The Biggest Regret Retirees Have from Their Working Years
Life + Money

The Biggest Regret Retirees Have from Their Working Years


Retirees are relishing their golden years, but financial concerns still haunt some, a new study shows.

Nine out of ten retirees said they are enjoying life, with 44 percent reporting their happiness has increased since they stopped working, according to a new study from Transamerica Center for Retirement Studies.

But one in six say their nest egg isn’t big enough to sustain them through retirement. More than a third reported a decline in their personal finances situation since retirement and a quarter said their standard of living has gone down.

The median savings of today’s retirees is $131,000, not nearly enough to cover a retirement that they expect to last 28 years, according to the report. A fifth of retirees must use their income to pay a mortgage, while a quarter are still paying down credit card debt.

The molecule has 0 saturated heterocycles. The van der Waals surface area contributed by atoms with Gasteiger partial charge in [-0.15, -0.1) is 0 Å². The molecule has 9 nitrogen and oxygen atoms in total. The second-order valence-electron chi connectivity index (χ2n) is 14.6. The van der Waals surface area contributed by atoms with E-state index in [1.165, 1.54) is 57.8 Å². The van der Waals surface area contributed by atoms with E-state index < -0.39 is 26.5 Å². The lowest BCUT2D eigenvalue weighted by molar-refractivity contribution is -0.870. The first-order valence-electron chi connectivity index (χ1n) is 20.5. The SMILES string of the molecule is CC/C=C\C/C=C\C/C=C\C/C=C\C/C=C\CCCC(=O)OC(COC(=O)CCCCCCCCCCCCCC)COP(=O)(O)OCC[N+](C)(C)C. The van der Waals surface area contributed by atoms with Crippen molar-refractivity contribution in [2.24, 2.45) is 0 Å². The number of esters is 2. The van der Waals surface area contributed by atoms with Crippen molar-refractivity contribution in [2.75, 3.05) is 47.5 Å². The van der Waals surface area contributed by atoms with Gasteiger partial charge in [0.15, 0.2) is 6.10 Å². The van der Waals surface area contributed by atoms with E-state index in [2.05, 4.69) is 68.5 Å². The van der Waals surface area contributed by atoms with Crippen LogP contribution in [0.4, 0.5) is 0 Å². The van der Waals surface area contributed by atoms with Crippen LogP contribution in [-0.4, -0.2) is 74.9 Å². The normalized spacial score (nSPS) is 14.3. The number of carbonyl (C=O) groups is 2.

Related: Baby Boomers Face a Shocking Retirement Shortfall

Looking back on their working years, three-fourths of retirees wished they had saved more on a consistent basis, while two-thirds wished they had known more about saving for retirement and investing.

Retirement came sooner than planned for three out of five retirees, according to the report. They were forced to stop working due to job issues—such as layoffs, buyouts or organizational changes—health concerns or family responsibilities. Only one in six retired early because they were financially able, a lesson for today’s workers planning their golden years.

“Mathematically, the notion that people can work for 40 years to save enough and accrue sufficient benefits to fund a 30-year retirement does not add up,” TCRS president Catherine Collinson said in a statement. “Solving this equation requires changes in how we think about aging, employment, and retirement itself.”